Persuasion & Influence Stage 2 – Handling and overcoming objections
In the first part of this series we introduced a four stage process for persuasion and gaining influence. We talked about the importance of being in a position to influence and how to get into that position using a process of gaining rapport (from NLP).
Having got into a position to influence and persuade someone we now move on to stage two of the process. Handling and overcoming objections.
Beginning to persuade and influence
Take the conversation toward the subject that you wish to discuss (and the proposition that you would like the other person to agree to).
Discuss your specific service or product in selling and marketing environments. Talk about the specific problem in therapy, the objective or goal in coaching. Discuss the specific activity that you wish for them to take action on. Hold back at this stage from persuading and influencing, you are not ready for that yet! Discuss it in general terms without suggestion, demand, or request.
Your aim in this section is to gather information. You want to know their opinions, their beliefs, their perceptions. To them their perceptions are reality. They might not be right but they think that they are. How are they seeing things? Find out by asking questions, probing. What objections are likely to surface when you ask them to go ahead?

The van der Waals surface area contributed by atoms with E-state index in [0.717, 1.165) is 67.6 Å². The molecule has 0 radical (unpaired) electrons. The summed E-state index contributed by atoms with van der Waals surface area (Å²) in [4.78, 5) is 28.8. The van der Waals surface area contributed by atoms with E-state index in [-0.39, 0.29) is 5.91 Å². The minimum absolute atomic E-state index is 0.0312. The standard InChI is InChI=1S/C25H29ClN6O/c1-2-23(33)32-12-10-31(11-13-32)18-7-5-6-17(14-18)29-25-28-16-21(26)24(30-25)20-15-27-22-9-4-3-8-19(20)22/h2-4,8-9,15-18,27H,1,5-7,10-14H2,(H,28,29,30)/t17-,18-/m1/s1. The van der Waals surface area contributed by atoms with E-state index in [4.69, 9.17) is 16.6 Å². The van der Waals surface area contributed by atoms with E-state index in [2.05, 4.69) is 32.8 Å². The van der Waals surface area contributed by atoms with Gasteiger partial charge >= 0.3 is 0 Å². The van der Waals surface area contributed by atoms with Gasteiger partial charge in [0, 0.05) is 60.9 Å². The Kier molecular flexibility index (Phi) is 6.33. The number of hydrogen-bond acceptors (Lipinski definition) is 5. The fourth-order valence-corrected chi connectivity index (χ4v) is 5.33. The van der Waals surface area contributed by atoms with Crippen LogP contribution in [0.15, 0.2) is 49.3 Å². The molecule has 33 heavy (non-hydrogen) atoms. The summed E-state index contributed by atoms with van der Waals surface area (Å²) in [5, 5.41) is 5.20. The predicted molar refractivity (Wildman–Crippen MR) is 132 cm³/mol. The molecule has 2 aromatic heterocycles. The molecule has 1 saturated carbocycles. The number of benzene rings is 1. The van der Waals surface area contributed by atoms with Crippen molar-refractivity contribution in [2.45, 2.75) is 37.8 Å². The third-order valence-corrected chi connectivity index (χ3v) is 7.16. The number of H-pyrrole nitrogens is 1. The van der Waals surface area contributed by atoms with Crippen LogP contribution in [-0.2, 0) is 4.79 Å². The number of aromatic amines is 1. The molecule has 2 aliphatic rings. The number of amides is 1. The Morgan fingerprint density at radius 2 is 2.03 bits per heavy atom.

If you are selling or marketing remotely and you can’t speak to them then you need to preempt any objections. Do your market research. What are the likely and common objections that people have?
Beliefs: If someone says “I believe” or “I don’t believe”, “I can” or “I can’t”, “I will” or “I won’t, “I think” or “I don’t think” then they are expressing beliefs. Are the beliefs in your favour or are they an obstacle? These are possible objections that need to be overcome before you can persuade and influence.
Listen out for possible objections
Most people see objections as something that need to be avoided. They will almost always be present in some form or another. Most people see them as a negative thing but they are hugely positive. Mostly they are hidden, under the surface and you need to dig them out (or remove the outer layer) and release them by asking questions.
If you are in sales or marketing or providing a product or service, coaching or in therapy then they are the reason for your existence. If the person didn’t have any objections then they would already have bought your product or done what you are about to suggest.
“I hadn’t thought about doing that”, “I didn’t realise that I could do that”. Not realising that it was possible for them or available to them is an obvious obstacle, an objection.
You may be able to avoid surfacing an objection and persuading someone to do something but it will result in problems. Any objection that still exists when someone agrees to something will eventually play on their mind. This is the reason for buyers remorse. It is the reason for half hearted action, a lack of commitment and poor results. Sometimes the objection will never fully surface and it will just leave someone feeling uncomfortable about doing something, it will leave a bad feeling, a gut feeling that something is not right.